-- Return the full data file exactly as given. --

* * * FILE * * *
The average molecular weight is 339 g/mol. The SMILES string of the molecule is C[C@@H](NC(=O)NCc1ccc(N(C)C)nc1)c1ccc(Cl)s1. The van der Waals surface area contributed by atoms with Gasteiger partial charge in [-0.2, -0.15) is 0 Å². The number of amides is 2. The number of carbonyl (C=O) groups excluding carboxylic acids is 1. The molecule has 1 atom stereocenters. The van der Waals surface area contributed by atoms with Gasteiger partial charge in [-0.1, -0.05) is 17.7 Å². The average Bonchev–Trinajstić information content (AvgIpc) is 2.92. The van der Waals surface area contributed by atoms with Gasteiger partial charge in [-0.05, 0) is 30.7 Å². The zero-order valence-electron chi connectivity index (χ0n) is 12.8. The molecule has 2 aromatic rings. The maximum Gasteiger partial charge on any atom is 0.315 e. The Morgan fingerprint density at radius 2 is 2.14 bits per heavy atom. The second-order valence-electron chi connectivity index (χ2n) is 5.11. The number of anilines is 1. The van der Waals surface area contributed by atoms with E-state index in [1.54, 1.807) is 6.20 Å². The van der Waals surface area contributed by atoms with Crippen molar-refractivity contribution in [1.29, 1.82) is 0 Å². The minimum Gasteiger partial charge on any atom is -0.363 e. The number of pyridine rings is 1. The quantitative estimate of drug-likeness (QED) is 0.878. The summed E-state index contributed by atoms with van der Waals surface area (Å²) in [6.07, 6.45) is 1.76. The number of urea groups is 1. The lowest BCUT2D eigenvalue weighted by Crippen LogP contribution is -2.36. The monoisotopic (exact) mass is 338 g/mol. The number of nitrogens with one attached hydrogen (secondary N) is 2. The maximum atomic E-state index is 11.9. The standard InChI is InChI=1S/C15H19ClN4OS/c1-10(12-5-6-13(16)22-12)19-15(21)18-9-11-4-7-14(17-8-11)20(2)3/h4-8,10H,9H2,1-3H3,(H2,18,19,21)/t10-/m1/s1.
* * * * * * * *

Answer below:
The average molecular weight is 339 g/mol. The SMILES string of the molecule is C[C@@H](NC(=O)NCc1ccc(N(C)C)nc1)c1ccc(Cl)s1. The van der Waals surface area contributed by atoms with Gasteiger partial charge in [-0.2, -0.15) is 0 Å². The number of amides is 2. The number of carbonyl (C=O) groups excluding carboxylic acids is 1. The molecule has 1 atom stereocenters. The van der Waals surface area contributed by atoms with Gasteiger partial charge in [-0.1, -0.05) is 17.7 Å². The average Bonchev–Trinajstić information content (AvgIpc) is 2.92. The van der Waals surface area contributed by atoms with Gasteiger partial charge in [-0.05, 0) is 30.7 Å². The zero-order valence-electron chi connectivity index (χ0n) is 12.8. The molecule has 2 aromatic rings. The maximum Gasteiger partial charge on any atom is 0.315 e. The Morgan fingerprint density at radius 2 is 2.14 bits per heavy atom. The second-order valence-electron chi connectivity index (χ2n) is 5.11. The number of anilines is 1. The van der Waals surface area contributed by atoms with E-state index in [1.54, 1.807) is 6.20 Å². The van der Waals surface area contributed by atoms with Crippen molar-refractivity contribution in [1.29, 1.82) is 0 Å². The minimum Gasteiger partial charge on any atom is -0.363 e. The number of pyridine rings is 1. The quantitative estimate of drug-likeness (QED) is 0.878. The summed E-state index contributed by atoms with van der Waals surface area (Å²) in [6.07, 6.45) is 1.76. The number of urea groups is 1. The lowest BCUT2D eigenvalue weighted by Crippen LogP contribution is -2.36. The monoisotopic (exact) mass is 338 g/mol. The number of nitrogens with one attached hydrogen (secondary N) is 2. The maximum atomic E-state index is 11.9. The standard InChI is InChI=1S/C15H19ClN4OS/c1-10(12-5-6-13(16)22-12)19-15(21)18-9-11-4-7-14(17-8-11)20(2)3/h4-8,10H,9H2,1-3H3,(H2,18,19,21)/t10-/m1/s1.